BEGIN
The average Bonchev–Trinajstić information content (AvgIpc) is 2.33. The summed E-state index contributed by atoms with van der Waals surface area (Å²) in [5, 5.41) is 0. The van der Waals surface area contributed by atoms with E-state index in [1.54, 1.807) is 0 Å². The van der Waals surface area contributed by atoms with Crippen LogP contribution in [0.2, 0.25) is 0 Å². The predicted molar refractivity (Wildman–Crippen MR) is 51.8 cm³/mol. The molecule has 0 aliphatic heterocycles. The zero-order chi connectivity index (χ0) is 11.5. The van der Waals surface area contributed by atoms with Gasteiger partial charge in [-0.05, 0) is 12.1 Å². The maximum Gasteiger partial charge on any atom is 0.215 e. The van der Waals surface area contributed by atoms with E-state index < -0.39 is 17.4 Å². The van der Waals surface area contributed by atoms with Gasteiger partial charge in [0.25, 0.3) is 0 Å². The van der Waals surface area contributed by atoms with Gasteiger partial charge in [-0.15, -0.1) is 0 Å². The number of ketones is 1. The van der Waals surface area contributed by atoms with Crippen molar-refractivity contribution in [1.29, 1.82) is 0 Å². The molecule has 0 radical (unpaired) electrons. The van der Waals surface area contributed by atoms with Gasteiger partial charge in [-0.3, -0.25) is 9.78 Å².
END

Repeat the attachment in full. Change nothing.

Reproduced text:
The average Bonchev–Trinajstić information content (AvgIpc) is 2.33. The summed E-state index contributed by atoms with van der Waals surface area (Å²) in [5, 5.41) is 0. The van der Waals surface area contributed by atoms with E-state index in [1.54, 1.807) is 0 Å². The van der Waals surface area contributed by atoms with Crippen LogP contribution in [0.2, 0.25) is 0 Å². The predicted molar refractivity (Wildman–Crippen MR) is 51.8 cm³/mol. The molecule has 0 aliphatic heterocycles. The zero-order chi connectivity index (χ0) is 11.5. The van der Waals surface area contributed by atoms with Gasteiger partial charge in [-0.05, 0) is 12.1 Å². The maximum Gasteiger partial charge on any atom is 0.215 e. The van der Waals surface area contributed by atoms with E-state index < -0.39 is 17.4 Å². The van der Waals surface area contributed by atoms with Gasteiger partial charge in [0.25, 0.3) is 0 Å². The van der Waals surface area contributed by atoms with Gasteiger partial charge in [-0.15, -0.1) is 0 Å². The number of ketones is 1. The van der Waals surface area contributed by atoms with Crippen molar-refractivity contribution in [1.29, 1.82) is 0 Å². The molecule has 0 radical (unpaired) electrons. The van der Waals surface area contributed by atoms with Gasteiger partial charge in [-0.3, -0.25) is 9.78 Å².